I am a former educator, stay-at-home mom, and freelance writer.
When the final school bell of the academic year rings, children are ready to leave all books behind and play through the long, sunny days of summer. The warmest season of the year is made for swimming, biking, running, and playing with friends.
It is also time to catch up on things avid readers want to do, which is read without interruption of school work or rigid schedules. At the same time, it is a critical time to maintain what children have learned in order to avoid the "summer slide," a term used in education that defines the loss of learning over the course of an extended break or vacation. Summer slide can be avoided without the structure regime of school and still appeal to all types of readers. Even adults who want to catch on their pleasure reading can indulge at the same time as their children.
Resources to Prevent the Summer Slide
Resources to Prevent Summer Slide from Edutopia
Three Ways to Prevent Summer Slide from Scholastic
What Is the Impact of the Summer Slide?
The summer slide is not the playground, but the loss of academic skills, particularly reading. Three months away from books and learning can result in two months of loss, or 22 percent of the school year. This results in teachers reviewing in the first quarter of the new school year. The children who struggle the most with summer slide are those in low-income families with fewer resources and less time. According to studies reported by The New York Times, the achievement gap has widened between the two socio-economic groups.
Summer learning programs can reduce the negative impact on the summer slide. While the benefits have the greatest positive results for low-income students, the literacy programs are important to all children regardless of socio-economic status. Each community has summer reading programs that encourages reading, or if not, it is possible to create one that motivates all types of readers.
Summer Reading Programs for Children
Summer reading programs make it fun for children to read and often offer an incentive for participating. Bookstores will give free books that is appropriate for the child's age group while other businesses may give a reward while motivating them to come into their store. Examples include Books a Million and Barnes and Noble.
Online programs may interest the young ones with access to the Internet and web pages full of reading logs, challenges, and interactive features. Sites that require registration for challenges and prizes include:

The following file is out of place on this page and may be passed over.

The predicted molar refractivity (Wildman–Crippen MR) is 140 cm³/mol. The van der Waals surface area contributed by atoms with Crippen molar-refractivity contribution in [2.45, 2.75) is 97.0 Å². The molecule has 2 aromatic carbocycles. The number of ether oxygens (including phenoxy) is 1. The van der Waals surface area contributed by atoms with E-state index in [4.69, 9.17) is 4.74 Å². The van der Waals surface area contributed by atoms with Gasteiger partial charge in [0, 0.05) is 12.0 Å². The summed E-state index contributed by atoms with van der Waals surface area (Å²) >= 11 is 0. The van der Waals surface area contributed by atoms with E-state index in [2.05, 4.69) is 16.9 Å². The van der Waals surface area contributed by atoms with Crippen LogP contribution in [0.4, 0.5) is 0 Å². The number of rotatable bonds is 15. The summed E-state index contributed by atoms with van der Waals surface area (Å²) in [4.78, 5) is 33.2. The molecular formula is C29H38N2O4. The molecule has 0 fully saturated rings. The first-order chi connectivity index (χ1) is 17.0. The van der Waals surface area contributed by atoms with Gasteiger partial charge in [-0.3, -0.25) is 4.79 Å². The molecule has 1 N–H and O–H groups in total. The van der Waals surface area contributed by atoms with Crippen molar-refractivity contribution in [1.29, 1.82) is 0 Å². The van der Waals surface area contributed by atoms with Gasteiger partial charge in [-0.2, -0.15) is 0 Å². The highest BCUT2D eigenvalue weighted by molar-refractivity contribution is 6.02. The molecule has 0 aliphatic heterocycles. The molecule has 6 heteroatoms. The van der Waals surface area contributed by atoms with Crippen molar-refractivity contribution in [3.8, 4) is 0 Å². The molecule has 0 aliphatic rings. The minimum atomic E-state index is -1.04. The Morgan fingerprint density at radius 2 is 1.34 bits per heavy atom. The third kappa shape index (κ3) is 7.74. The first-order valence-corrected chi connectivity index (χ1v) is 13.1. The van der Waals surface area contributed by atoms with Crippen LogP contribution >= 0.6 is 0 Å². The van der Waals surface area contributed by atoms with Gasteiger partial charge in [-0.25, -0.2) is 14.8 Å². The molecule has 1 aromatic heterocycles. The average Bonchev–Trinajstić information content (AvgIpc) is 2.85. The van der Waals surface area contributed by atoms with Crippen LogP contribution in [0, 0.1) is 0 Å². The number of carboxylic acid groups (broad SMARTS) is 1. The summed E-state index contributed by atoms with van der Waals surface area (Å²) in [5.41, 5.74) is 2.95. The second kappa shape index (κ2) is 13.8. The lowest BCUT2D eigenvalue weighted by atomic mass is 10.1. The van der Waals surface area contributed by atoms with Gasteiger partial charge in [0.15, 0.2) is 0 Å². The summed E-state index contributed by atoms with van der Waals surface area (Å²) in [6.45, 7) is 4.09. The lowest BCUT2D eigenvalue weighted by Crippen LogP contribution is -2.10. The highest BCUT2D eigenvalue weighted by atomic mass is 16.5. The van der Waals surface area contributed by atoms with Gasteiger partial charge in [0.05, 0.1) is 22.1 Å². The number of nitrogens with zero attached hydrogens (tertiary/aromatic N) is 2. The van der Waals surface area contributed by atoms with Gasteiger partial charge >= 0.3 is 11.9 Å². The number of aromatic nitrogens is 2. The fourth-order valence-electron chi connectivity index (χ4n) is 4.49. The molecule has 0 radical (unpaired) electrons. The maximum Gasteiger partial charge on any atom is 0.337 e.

When the bookstores are not close to home or Internet access is limited, nothing brings summer reading closer to a child than the local library. When school is out, their programs begin. Whether it is prizes for reading a certain number of books or storytime that brings books to life, the public library is a free option that is cool for children of all ages and abilities. Summer services vary from library to library.
The Importance of Self-Selected Books
During the summer, children and teens can read more at their independent reading level rather than their instructional reading level because they are not required to focus on comprehension or vocabulary. They are reading what they want, not what the teacher assigns them. If a fourteen-year-old wants to read comics, graphic novels, or books that they have read over and over again, it should be encouraged. They are showing an interest in reading different types of printed text, and repeated readings of a text is good for fluency among other reading strategies. While the idea of summer reading is to prevent the "summer slide", the key is that children are reading for pleasure.
Where to Get the Summer Books
The library is the best place to get your child's hands on a book so they can see if it is something that interests them or at their reading level. If they are participating in any summer programs in which librarians are reading the stories or talking about book titles on a particular topic, the child can find what they want on the topics that interest them. Most importantly, the books, magazines, and other resources are free with the library card.
Many libraries have a used book sale or paperback exchange. This makes it easy for young readers to get new books to read at a very affordable price. Depending on the selection, readers can find something new from books to magazines just with pocket change. Paperback exchanges are ideal for sharing books that are not as durable as those with library-binding. Often it is the romance novels that are on the shelf, but with some planning, interest, and promotion of the concept, children's books could also be exchanged for one day only or on a regular basis. Neighborhoods or circles of friends can put together a book exchange as well.